I like to use a grey palette at this stage, so I can see how highlights stand out against that midtone. The final hits on the painting are usually the lightest lights, and the darkest darks. I am nuts about the in-between colour mixtures that you can’t quite name, the “greyed down” colours which help the brighter colours sing out.
As usual this is a process through which the painting will eventually tell me what it wants to be, and the meaning comes through the making.
When I see this kind of setting, I can’t help but think of Manet’s brilliant paintingA Bar at the Folies-Bergère which he painted in 1882. I dare not compare my work to his, but I am certainly inspired by his lush use of thick paint, and his ability to strategically choose what to emphasize in the composition. This is exceptionally sophisticated art-making.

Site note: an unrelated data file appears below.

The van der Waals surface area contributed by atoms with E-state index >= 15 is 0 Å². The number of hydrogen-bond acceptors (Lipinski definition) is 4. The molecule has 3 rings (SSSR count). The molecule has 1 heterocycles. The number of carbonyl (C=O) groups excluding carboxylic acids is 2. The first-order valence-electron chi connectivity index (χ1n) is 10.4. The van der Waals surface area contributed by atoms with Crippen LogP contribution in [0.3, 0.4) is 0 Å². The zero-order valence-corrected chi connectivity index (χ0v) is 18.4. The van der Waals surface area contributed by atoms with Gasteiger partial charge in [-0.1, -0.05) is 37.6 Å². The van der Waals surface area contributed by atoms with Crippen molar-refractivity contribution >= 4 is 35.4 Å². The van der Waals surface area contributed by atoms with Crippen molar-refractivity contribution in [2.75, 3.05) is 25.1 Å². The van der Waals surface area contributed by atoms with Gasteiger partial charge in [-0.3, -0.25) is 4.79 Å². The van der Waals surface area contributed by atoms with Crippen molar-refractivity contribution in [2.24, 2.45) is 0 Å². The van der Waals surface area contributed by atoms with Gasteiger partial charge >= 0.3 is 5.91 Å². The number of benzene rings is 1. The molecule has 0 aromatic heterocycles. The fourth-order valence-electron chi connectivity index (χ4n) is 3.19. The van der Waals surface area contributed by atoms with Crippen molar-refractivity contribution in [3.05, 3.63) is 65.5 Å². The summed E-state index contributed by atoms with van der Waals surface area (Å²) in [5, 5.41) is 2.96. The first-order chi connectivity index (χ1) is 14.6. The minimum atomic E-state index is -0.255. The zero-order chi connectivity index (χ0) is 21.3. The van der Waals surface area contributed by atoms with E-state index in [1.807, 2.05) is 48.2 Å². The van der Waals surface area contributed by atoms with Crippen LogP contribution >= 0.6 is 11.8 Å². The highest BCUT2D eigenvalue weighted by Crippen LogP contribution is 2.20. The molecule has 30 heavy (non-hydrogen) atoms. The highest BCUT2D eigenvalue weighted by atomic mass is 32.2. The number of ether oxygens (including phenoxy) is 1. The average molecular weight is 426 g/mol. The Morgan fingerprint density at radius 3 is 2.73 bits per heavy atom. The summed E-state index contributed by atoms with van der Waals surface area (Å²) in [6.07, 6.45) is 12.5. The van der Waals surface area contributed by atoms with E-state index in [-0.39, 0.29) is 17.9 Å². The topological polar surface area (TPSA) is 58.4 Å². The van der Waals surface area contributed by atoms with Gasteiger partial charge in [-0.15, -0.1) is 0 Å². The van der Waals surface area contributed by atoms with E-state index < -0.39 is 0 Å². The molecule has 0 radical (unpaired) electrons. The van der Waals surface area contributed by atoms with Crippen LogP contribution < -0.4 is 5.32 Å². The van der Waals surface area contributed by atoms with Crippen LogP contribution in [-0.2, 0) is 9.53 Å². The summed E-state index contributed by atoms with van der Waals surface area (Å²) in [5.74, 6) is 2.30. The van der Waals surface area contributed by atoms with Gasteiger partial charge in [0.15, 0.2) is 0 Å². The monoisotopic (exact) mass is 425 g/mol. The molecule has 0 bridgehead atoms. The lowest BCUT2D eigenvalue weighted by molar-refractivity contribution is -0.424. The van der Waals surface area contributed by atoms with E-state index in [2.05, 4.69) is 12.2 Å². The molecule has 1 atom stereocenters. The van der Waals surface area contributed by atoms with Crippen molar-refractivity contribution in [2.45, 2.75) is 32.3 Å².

I was fortunate to be able to view this painting first-hand at the Courtauld Institute in London. This is from the institution’s website:
This painting was Manet’s last major work. It represents the bustling interior of one of the most prominent music halls and cabarets of Paris, the Folies-Bergère. The venue opened in 1869 and its atmosphere was described as “unmixed joy”. In contrast, the barmaid in Manet’s representation is detached and marooned behind the bar.
The Folies-Bergère was also notorious as a place to pick up prostitutes. The writer Guy de Maupassant described the barmaids as “vendors of drink and of love”.
Manet knew the place well. He made a number of preparatory sketches there but the final work was painted in his studio. He set up a bar and asked one of the barmaids, Suzon, to serve as his model.
The painting was first exhibited in 1882, at the annual fine arts exhibition in Paris, the Salon. Visitors and critics found the composition unsettling. The inaccuracy of the barmaid’s reflection, shifted too far to the right, has continued to spark much debate.
To my mind, good painting that stands the test of time needs to be aesthetically captivating to keep the viewer’s attention (it is visual art after all), but also open to a number of interpretations that cannot be locked down.
However as humans we are captivated by story; we are compelled to know more.